The Phantom Tollbooth

Artist: Various Artists
Produced by Michael W. Smith
Label: Rocketown Records 1998
Time: 10 Tracks/47 Min.
I think most modern "praise and worship" music is a tacky American cultural thing. I was raised a snob, you see, in the highest of high church environments. Ours was not a church where one waved one's hands in the air during Sunday Service, singing "Our God Reigns," and it was our business as youngsters to scoff at those that did so.
I'm over that, mostly. I must admit, however, (with the sincerest of  apologies) that I still get my own private yucks when certain individuals in my church get what I consider to be entirely too animated during our weekly rendition of "Hosanna" or some other danceable tune. A few years in and out of evangelical circles has taught me to appreciate different forms of worship. However, in the interest of full disclosure, when I saw this latest project from the capable Michael W. Smith, what attracted me was the very cool Jimmy A. penned illustration on its cover (his artistic renditions inside, of each band on the project are priceless).
Despite all my big talk, I must admit to being a closet Smitty (don't you  just gag when people call him that) fan, so the opening track, "Exodus" immediately caught my ears, it's in the vein of a lot of the instrumentals on his most recent record, Live the Life. By mid number, I was overwhelmed with emotion at the beauty of his keyboard work and the haunting accompaniments. In other words, it got, and kept my attention. I kept listening and was pleasantly surprised by the new DC Talk cut which came up next. Entitled "My Will," the lyrics hit me right where it hurts: Jars of Clay unfortunately left me with a bad taste in my mouth - how could a new band with such promise fall so flat, and yet people be so oblivious? The track is so-so, kind of sappy. I guess not every tune on a various artists album is going to be exceptional. The next one, however, most definitely fits that description. Leigh Bingham-Nash's vocals ring out clearly, in Sixpence None the Richer's adaptation of an old Celtic prayer:  Oh, people! Talk about a word picture! Can't you just see the beauty of  Ireland? It's simple and childlike, and I love that in a worship song.
Now, you'd never have told me I'd sit bolt upright and go "Wow!" over a  Cindy Morgan tune, but her very ethereal "Make Us One" is breathtaking,  if not overly musically complex. Chris Rice chips in with an adaptation of a popular hymn I used to know ("What can wash my sins away? Nothing but the blood of Jesus"), setting it in his trademark acoustically based vein. The relatively new "guy-group" The Katinas also do a great job of a favorite of mine "Draw Us Close."   I feel like I'm sitting in the cavernous Willow Creek auditorium, watching those very words up on the screen. The thought amuses me.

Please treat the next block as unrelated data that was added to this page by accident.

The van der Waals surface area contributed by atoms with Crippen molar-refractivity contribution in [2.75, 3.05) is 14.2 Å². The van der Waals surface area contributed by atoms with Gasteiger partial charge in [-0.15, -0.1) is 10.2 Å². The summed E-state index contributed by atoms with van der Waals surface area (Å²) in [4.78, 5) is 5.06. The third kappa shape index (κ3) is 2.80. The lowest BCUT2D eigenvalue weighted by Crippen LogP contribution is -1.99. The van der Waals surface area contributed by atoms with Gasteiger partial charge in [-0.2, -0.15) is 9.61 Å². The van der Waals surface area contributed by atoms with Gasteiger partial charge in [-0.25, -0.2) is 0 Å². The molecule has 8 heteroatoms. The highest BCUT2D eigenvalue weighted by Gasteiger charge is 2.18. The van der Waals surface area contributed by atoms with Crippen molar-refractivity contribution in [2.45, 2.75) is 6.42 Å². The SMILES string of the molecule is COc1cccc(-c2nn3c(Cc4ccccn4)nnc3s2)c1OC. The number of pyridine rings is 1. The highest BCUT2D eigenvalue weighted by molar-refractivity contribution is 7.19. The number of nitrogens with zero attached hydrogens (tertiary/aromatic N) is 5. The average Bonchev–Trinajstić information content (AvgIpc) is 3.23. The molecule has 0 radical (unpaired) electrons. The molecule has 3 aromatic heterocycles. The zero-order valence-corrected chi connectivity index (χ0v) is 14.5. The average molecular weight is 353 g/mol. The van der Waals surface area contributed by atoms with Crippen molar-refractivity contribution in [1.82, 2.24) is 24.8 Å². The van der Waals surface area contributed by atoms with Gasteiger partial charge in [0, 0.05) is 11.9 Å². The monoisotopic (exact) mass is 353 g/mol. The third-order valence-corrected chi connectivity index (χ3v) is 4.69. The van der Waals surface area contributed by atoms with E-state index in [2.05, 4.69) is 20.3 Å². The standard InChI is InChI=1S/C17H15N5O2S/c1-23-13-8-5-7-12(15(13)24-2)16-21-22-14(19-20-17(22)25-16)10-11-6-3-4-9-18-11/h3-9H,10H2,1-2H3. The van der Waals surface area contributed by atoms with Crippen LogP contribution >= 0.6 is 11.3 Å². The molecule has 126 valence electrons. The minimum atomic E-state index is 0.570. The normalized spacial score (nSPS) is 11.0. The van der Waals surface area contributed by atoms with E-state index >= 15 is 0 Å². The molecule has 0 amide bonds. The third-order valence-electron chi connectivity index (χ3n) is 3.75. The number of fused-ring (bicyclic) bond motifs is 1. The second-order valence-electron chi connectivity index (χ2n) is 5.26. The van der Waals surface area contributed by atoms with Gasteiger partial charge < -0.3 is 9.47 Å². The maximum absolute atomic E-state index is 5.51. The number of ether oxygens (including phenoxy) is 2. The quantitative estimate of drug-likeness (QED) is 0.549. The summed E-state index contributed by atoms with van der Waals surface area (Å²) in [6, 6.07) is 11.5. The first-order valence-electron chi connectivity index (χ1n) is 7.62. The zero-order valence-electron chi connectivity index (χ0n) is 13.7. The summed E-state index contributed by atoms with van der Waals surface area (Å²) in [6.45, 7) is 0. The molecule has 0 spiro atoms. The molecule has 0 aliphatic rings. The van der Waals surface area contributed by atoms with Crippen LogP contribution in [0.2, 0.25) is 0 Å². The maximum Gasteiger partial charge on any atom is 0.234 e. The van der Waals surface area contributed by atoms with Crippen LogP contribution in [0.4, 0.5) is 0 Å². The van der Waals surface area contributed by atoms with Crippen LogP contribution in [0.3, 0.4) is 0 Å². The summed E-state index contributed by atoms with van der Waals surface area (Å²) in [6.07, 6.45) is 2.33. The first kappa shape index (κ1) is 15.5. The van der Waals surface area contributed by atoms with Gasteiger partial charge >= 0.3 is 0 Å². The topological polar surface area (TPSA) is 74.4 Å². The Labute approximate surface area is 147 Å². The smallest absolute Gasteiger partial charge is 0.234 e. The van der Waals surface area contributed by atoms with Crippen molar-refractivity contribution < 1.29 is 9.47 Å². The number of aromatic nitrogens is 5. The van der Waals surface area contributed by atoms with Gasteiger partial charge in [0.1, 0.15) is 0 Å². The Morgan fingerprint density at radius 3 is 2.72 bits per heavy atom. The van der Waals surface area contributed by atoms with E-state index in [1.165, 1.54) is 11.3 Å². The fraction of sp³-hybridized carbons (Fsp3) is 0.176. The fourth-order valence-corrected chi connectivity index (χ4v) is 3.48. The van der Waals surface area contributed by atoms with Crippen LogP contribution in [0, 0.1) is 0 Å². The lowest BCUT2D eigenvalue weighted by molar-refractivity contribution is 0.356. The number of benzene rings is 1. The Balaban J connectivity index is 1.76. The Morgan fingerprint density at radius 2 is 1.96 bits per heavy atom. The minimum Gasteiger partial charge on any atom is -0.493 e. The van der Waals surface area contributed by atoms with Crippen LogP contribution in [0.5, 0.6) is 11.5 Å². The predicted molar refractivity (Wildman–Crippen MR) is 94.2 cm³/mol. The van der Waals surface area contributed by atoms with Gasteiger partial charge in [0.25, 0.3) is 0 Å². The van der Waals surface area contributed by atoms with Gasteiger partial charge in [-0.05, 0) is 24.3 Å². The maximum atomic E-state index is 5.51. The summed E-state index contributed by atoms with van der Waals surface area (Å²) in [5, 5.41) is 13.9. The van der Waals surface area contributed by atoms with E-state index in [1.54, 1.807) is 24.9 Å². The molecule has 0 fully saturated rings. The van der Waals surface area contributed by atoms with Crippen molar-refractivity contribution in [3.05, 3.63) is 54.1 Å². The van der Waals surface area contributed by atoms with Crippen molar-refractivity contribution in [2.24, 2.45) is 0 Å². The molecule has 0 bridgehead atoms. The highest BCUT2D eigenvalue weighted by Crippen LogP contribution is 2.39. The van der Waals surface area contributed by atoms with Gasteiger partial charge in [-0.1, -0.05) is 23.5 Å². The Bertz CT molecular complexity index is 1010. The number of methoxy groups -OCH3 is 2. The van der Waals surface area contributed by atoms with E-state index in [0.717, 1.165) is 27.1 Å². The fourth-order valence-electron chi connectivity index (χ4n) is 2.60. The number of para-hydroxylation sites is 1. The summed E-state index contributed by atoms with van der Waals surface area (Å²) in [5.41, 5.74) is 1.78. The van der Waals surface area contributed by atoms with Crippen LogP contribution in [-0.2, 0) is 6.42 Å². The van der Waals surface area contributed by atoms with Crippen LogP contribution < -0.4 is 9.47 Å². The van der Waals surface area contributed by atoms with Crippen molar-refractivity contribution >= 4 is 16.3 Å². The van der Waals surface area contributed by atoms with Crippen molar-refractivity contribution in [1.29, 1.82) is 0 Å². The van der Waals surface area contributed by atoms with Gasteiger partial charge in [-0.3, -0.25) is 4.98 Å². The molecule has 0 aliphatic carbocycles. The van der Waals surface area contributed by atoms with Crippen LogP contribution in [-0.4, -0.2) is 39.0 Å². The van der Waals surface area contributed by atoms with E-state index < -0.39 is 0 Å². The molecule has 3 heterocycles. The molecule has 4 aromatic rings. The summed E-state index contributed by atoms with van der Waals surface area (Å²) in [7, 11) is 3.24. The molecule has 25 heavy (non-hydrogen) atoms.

Third Day hikes up the intensity level, with the MWS-penned version of the "Agnus Dei," which certainly inspires. I respect this band a lot, I find them to be very straightforward, simple and satisfying, like a meal at your favorite diner. Hearing them speak at the Cornerstone festival this year really impressed me. Crystal Lewis's rendition of the Sunday Morning Special "Salvation Belongs to our God" is fine. Very nice. And, if Michael W. Smith (I can't bring myself to use that awful nickname again) hadn't just put out a fabulous project with lots of new material, I might have been disappointed that his entry on the record was a cover of the Rich Mullins classic "I See You." But, hey - it's a nice gesture to the late songwriter, and he does it well.
So if I've left you a tad perplexed with my ramblings, and are unsure exactly what my feelings are on the project, let's recap: I like it a lot, almost without exception. I think it's one of the best modern worship compilations I've heard. Artistically, it stands head and shoulders above  the recent Maranatha/Integrity Music type offerings,  it's genuine, it pleases me and actually points me to God, which is the intention, I suppose.
By Dave Landsel (9/10/98)